After first being cast on the short-lived Music Scene television program, Lily Tomlin's most recognized exposure came from participation on Rowan & Martin's Laugh-In (1969-1970). Here, Tomlin began to develop many of the characters she would most closely become associated with. On this, her self-titled debut, she portrays one of her most beloved, Ernestine -- the telephone operator from hell. This album captures what must have been one of her earliest one-woman shows in front of an audience in the intimate confines of the Ice House in Pasadena, CA. While most of the material is performed in character, Tomlin's narrative voice yields some hilarious exposition and biographical information about Ernestine. She also commences the proceedings with a brief monologue regarding what factors and persons (read: "Alexander Graham Bell") motivated "Ernestine" to embark upon her career as a public servant in the telephonic arts. The remainder of the album features Ernestine dealing with a variety of situations. Most pointedly, the inconsistencies, ironies, and generally intrusive power and authority that the phone company had -- in the early '70s at least -- over the lives of its consumers. Tracks such as "Mr. Veedle," "The Bordello," "Mrs. Mitchell," and "Boswick 9" are particularly revealing. Ernestine's occasional brush with well-known customers is documented on "The Mafia and the Pope" and "Joan Crawford." The latter features Ernestine demanding that the actress -- who was concurrently a CEO at Pepsi -- refund her dime, which was lost in a cola machine. Even more uproarious is "The F.B.I." in which J. Edgar Hoover squares off against Ernestine. The operator mistakes the last name as being associated with the vacuum cleaner dynasty, claiming that "everybody knows there is nothing like a Hoover when you're dealing with dirt." This is an absolute classic. In 2002 it was reissued as This Is a Recording (1971) by www.laugh.com.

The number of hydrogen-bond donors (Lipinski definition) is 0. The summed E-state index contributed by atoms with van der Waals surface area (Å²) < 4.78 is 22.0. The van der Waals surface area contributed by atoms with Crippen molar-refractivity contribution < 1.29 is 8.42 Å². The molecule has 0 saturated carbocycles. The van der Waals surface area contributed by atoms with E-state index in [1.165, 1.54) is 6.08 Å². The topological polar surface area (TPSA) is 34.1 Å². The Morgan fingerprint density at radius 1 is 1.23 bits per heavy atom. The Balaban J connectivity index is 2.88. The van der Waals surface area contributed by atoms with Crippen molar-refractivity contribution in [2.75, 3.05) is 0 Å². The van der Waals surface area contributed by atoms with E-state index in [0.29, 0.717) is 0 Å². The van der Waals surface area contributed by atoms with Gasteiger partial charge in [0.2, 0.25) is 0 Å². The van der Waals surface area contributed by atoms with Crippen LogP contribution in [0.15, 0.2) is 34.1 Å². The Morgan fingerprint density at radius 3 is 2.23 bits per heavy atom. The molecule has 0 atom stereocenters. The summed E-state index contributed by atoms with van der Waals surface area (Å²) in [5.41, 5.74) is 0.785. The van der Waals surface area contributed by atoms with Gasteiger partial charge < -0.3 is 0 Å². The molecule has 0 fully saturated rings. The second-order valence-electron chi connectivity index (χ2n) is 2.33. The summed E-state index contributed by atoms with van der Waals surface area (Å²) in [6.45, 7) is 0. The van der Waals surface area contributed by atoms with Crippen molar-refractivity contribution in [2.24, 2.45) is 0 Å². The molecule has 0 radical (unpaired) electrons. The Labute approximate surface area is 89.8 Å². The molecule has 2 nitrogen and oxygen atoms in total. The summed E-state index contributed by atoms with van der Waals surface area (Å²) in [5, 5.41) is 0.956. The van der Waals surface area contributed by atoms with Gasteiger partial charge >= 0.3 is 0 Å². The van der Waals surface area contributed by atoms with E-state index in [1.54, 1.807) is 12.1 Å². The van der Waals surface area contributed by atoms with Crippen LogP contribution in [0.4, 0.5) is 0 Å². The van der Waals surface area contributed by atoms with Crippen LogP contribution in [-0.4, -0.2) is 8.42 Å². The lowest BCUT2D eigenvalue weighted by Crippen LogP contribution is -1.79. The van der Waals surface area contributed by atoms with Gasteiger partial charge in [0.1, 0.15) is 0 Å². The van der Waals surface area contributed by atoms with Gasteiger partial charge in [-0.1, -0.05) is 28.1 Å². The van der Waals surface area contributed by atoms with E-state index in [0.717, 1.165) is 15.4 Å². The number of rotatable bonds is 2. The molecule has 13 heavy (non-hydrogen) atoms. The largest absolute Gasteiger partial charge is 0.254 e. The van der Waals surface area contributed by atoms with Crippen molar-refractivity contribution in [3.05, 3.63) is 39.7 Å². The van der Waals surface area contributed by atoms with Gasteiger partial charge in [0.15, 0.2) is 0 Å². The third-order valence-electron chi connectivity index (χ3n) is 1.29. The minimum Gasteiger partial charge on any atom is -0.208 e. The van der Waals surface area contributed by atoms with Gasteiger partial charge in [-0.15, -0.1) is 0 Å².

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AllMusic Review by Lindsay Planer